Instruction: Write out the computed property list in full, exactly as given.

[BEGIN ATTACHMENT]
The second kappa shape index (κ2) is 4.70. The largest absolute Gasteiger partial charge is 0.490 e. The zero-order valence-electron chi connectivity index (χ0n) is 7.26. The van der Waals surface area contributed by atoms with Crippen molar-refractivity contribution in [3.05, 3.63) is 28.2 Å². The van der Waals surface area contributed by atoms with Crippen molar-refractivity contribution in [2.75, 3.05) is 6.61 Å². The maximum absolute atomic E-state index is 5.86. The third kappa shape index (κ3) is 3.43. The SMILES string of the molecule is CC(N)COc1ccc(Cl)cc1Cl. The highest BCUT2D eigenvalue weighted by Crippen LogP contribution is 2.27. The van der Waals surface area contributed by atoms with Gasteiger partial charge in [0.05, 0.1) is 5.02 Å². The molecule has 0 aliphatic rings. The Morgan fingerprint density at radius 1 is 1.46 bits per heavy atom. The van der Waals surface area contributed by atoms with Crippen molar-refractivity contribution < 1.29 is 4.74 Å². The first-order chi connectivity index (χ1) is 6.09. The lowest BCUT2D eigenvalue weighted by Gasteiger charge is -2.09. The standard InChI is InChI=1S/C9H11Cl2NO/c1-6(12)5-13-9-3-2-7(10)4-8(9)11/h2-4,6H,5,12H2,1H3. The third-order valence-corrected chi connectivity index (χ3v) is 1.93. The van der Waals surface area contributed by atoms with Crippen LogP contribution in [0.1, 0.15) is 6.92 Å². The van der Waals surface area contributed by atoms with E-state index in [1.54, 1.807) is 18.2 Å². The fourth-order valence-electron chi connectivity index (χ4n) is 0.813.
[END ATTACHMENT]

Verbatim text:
The second kappa shape index (κ2) is 4.70. The largest absolute Gasteiger partial charge is 0.490 e. The zero-order valence-electron chi connectivity index (χ0n) is 7.26. The van der Waals surface area contributed by atoms with Crippen molar-refractivity contribution in [3.05, 3.63) is 28.2 Å². The van der Waals surface area contributed by atoms with Crippen molar-refractivity contribution in [2.75, 3.05) is 6.61 Å². The maximum absolute atomic E-state index is 5.86. The third kappa shape index (κ3) is 3.43. The SMILES string of the molecule is CC(N)COc1ccc(Cl)cc1Cl. The highest BCUT2D eigenvalue weighted by Crippen LogP contribution is 2.27. The van der Waals surface area contributed by atoms with Gasteiger partial charge in [0.05, 0.1) is 5.02 Å². The molecule has 0 aliphatic rings. The Morgan fingerprint density at radius 1 is 1.46 bits per heavy atom. The van der Waals surface area contributed by atoms with Crippen molar-refractivity contribution < 1.29 is 4.74 Å². The first-order chi connectivity index (χ1) is 6.09. The lowest BCUT2D eigenvalue weighted by Gasteiger charge is -2.09. The standard InChI is InChI=1S/C9H11Cl2NO/c1-6(12)5-13-9-3-2-7(10)4-8(9)11/h2-4,6H,5,12H2,1H3. The third-order valence-corrected chi connectivity index (χ3v) is 1.93. The van der Waals surface area contributed by atoms with Crippen LogP contribution in [0.1, 0.15) is 6.92 Å². The van der Waals surface area contributed by atoms with E-state index in [1.54, 1.807) is 18.2 Å². The fourth-order valence-electron chi connectivity index (χ4n) is 0.813.